Most ophthalmologists either recommend a “watch and wait” approach where they monitor your cataract’s development or surgery. Once the cataract grows to a certain point, surgery is the primary recommendation.

Cataract Surgery

Treatment for nuclear sclerotic cataracts typically involves surgical removal of the cloudy lens. This surgery is called cataract surgery and is generally performed by an ophthalmologist. 

During the surgery, the cloudy lens is removed and replaced with a clear manufactured lens known as the intraocular lens (IOL). This is the only way to “cure” cataracts.

Here’s why you should consider cataract surgery:

  • Cataract surgery is a safe and effective procedure performed on millions of people yearly.
  • Most people experience significant improvement in their vision after the surgery.
  • There are several different types of IOLs available. The type of IOL that is used will depend on the individual patient’s needs and preferences.

Other Treatment Options

In some cases, cataract surgery may not be recommended, such as in cases where the patient has certain medical conditions that make surgery risky. In these cases, the ophthalmologist may recommend other treatments, such as these:

  • Eyeglasses
  • Contact lenses

Ultimately, corrective lenses will aim to improve vision issues that are due to your cataract.

It’s important to speak with an ophthalmologist if you are experiencing vision problems or have been diagnosed with a cataract. They can help determine the best course of treatment for your specific needs.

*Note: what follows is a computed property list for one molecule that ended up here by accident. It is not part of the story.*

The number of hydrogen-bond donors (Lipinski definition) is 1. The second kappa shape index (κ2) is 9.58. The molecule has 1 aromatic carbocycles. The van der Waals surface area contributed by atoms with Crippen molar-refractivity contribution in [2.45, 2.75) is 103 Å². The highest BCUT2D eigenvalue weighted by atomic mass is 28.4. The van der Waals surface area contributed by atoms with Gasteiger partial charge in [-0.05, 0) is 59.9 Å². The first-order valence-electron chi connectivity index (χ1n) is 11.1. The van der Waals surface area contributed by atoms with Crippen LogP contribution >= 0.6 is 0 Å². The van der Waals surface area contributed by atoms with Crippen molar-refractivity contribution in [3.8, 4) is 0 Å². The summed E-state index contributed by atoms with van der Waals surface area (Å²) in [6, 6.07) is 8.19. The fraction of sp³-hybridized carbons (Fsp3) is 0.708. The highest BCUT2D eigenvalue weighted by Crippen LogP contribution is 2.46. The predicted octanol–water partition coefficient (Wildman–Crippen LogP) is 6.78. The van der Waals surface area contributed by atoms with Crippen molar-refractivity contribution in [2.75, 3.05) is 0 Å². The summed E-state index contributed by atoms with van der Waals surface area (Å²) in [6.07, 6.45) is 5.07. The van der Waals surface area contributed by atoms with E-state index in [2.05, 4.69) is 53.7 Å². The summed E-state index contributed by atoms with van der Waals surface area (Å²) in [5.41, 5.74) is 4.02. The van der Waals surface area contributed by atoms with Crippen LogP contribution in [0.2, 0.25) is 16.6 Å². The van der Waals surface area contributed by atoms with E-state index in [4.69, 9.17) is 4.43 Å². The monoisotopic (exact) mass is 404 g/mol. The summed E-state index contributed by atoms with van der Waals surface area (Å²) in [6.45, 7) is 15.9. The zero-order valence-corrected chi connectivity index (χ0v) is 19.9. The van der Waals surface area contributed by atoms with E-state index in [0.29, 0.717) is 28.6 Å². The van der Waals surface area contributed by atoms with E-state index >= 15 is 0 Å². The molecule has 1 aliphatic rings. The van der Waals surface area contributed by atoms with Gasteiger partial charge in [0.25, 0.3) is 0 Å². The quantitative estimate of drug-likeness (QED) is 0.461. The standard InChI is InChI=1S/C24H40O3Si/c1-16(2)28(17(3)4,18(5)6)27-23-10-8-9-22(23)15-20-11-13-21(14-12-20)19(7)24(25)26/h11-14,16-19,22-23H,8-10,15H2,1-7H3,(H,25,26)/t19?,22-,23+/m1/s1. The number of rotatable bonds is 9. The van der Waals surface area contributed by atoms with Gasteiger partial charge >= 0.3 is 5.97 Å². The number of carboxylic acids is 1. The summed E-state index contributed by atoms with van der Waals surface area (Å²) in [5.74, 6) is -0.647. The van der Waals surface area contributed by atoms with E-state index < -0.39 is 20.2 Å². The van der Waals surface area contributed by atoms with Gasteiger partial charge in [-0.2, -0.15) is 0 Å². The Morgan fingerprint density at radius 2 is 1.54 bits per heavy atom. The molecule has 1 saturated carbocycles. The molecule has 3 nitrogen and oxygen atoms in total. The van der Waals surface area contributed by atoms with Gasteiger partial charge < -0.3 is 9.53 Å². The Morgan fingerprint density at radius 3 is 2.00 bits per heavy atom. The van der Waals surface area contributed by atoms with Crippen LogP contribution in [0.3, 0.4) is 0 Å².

How to Prevent Nuclear Cataracts

While it is not always possible to completely prevent cataracts, there are steps you can take to reduce your risk and maintain healthy vision. 

  • Wear sunglasses: Wearing sunglasses that block UV rays can help to prevent or slow the development of nuclear cataracts.
  • Eat a healthy diet. A diet rich in fruits and vegetables, especially those high in antioxidants, may help to reduce your risk of cataracts.
  • Avoid smoking. Smoking is a major risk factor for developing cataracts, so quitting smoking can lessen your risk for them.
  • Maintain a healthy weight. Being overweight or obese can increase your risk of developing cataracts, so maintain a healthy weight to reduce your risk.
  • Get regular eye exams. Regular eye exams can help to detect cataracts in their early stages when they are more easily treated. If you have any concerns about your vision or are experiencing symptoms like blurry vision or sensitivity to light, be sure to talk to an eye doctor as soon as possible.